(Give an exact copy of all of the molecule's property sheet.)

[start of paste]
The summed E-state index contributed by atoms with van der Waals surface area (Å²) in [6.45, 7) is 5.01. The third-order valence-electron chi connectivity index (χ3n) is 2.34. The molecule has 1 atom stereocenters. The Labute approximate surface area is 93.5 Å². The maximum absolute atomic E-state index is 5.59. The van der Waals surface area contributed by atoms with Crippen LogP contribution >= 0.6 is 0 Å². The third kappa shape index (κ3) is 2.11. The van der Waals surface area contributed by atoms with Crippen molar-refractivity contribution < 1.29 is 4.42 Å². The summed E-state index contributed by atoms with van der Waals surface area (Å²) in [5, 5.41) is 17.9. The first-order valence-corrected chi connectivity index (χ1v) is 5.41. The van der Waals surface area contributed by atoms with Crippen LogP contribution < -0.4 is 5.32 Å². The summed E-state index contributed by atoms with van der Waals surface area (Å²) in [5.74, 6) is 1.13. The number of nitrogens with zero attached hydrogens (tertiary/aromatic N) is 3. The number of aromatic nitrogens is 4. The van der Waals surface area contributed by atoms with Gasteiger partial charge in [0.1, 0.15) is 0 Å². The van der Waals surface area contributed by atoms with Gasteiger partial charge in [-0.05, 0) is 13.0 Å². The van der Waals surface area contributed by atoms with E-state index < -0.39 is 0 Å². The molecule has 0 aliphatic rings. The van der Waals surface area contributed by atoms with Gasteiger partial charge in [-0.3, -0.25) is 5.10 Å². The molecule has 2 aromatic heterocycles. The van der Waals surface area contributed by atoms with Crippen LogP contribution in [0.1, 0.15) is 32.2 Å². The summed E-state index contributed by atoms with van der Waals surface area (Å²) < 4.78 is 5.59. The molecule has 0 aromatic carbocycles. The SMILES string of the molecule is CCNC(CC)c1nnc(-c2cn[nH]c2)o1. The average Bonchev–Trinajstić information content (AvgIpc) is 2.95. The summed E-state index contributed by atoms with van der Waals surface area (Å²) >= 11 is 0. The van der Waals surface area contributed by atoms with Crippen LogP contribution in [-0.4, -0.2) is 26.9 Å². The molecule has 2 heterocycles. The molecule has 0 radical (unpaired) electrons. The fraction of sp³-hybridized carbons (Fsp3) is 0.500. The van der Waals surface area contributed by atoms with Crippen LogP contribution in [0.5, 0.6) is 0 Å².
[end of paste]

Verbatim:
The summed E-state index contributed by atoms with van der Waals surface area (Å²) in [6.45, 7) is 5.01. The third-order valence-electron chi connectivity index (χ3n) is 2.34. The molecule has 1 atom stereocenters. The Labute approximate surface area is 93.5 Å². The maximum absolute atomic E-state index is 5.59. The van der Waals surface area contributed by atoms with Crippen LogP contribution >= 0.6 is 0 Å². The third kappa shape index (κ3) is 2.11. The van der Waals surface area contributed by atoms with Crippen molar-refractivity contribution < 1.29 is 4.42 Å². The summed E-state index contributed by atoms with van der Waals surface area (Å²) in [5, 5.41) is 17.9. The first-order valence-corrected chi connectivity index (χ1v) is 5.41. The van der Waals surface area contributed by atoms with Crippen LogP contribution < -0.4 is 5.32 Å². The summed E-state index contributed by atoms with van der Waals surface area (Å²) in [5.74, 6) is 1.13. The number of nitrogens with zero attached hydrogens (tertiary/aromatic N) is 3. The number of aromatic nitrogens is 4. The van der Waals surface area contributed by atoms with Gasteiger partial charge in [0.1, 0.15) is 0 Å². The van der Waals surface area contributed by atoms with Gasteiger partial charge in [-0.05, 0) is 13.0 Å². The van der Waals surface area contributed by atoms with E-state index < -0.39 is 0 Å². The molecule has 0 aliphatic rings. The van der Waals surface area contributed by atoms with Gasteiger partial charge in [-0.3, -0.25) is 5.10 Å². The molecule has 2 aromatic heterocycles. The van der Waals surface area contributed by atoms with Crippen LogP contribution in [0.1, 0.15) is 32.2 Å². The summed E-state index contributed by atoms with van der Waals surface area (Å²) < 4.78 is 5.59. The molecule has 0 aromatic carbocycles. The SMILES string of the molecule is CCNC(CC)c1nnc(-c2cn[nH]c2)o1. The average Bonchev–Trinajstić information content (AvgIpc) is 2.95. The summed E-state index contributed by atoms with van der Waals surface area (Å²) >= 11 is 0. The van der Waals surface area contributed by atoms with Crippen LogP contribution in [-0.4, -0.2) is 26.9 Å². The molecule has 2 heterocycles. The molecule has 0 radical (unpaired) electrons. The fraction of sp³-hybridized carbons (Fsp3) is 0.500. The van der Waals surface area contributed by atoms with Crippen LogP contribution in [0.5, 0.6) is 0 Å².